An enduring talent can add a level of class to pedestrian material, even a saccharine effort like “The Last Word.” The film is lucky to have Shirley MacLaine return to her first starring role in years. Unfortunately, both she and we in the audience are out of luck. The film is a misuse of the Oscar-winning star’s talent and a waste of our time. But she does it with flair.
MacLaine plays Harriet Lauler, a prominent retired advertising executive with a perfectionist streak that finds fault in everyone she encounters. When the gardener on her mansion’s spotless grounds trims the hedges against her instructions, top to bottom rather than base to peak, the thorny Harriet confiscates the clippers and dismisses him to do it herself. At the hair salon, she fluffs her own pageboy cut and ignores the stylist’s efforts to chat with her. Then she returns to her dignified home and dines alone, with a side order of merlot and antidepressant medication. She’s publicly indomitable but not invulnerable.
As Harriet reads her local newspaper’s death notices, she sees testaments to family affection, colleagues’ esteem and community respect. Wanting to control her reputation from beyond the grave, she demands creative control over the inevitable eulogy by the paper’s obit writer, Anne Sherman (Amanda Seyfried, caricaturing what The Kids These Days are like). She imperiously hires Anne to pen a praise-filled tribute citing several hundred approving acquaintances.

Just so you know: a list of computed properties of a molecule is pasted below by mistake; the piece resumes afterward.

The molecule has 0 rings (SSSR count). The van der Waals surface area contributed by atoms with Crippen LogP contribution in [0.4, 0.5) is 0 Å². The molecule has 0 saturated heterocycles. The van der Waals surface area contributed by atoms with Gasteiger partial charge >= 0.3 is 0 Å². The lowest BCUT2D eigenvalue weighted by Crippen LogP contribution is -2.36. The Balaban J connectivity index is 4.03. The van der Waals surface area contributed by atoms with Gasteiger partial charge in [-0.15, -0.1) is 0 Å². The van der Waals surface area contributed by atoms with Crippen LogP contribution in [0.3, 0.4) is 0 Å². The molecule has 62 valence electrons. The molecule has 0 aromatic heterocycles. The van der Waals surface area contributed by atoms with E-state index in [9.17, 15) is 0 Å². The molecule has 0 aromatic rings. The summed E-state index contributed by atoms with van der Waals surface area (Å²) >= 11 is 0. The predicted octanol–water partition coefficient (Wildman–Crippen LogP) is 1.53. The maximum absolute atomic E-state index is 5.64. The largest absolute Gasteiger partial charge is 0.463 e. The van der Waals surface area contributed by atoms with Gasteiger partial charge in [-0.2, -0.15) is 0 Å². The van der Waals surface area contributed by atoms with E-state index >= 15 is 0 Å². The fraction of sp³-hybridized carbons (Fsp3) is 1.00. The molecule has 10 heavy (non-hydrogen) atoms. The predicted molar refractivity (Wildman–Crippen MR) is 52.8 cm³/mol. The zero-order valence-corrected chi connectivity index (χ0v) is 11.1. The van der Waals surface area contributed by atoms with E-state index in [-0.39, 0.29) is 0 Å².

But Harriet’s ex-husband (Philip Baker Hall), priest, co-workers and even her gynecologist give Anne nothing but horror stories. When she delivers the bad news, Harriet’s rigid response is to launch a transformative 11th-hour campaign to meet folks, win friends and influence people. She begins touching new lives with a systematic program of calculating altruism and canned warmth. She drags the risk-averse Anne along as her reluctant co-conspirator, “to help shape a legacy instead of just transcribing it.”
MacLaine knows how to play contentious divas. She soared in 1984’s “Terms of Endearment,” 1990’s “Postcards From the Edge” and 2011’s “Bernie,” but this script from first-timer Stuart Ross Fink is convenient and easy to the core.
Instead of making Harriet a three-dimensional piece of work, it turns her into a forgivable fusspot. When she takes over a boring radio station to revive its playlist with old jazz and rock hits, she sandwiches them between verbose tidbits about living in the moment that would have any listener reaching for the dial. She does her community outreach by mentoring an underprivileged black 9-year-old (precocious AnnJewel Lee Dixon) in contrived sassy dialogue that sounds like outtakes from “Diff’rent Strokes.”
The film’s essential drawback isn’t MacLaine’s performing but the thin, inconsistent character she’s assigned. She could do solid work as a lioness or a pussycat, but she doesn’t have the DNA to play a phony.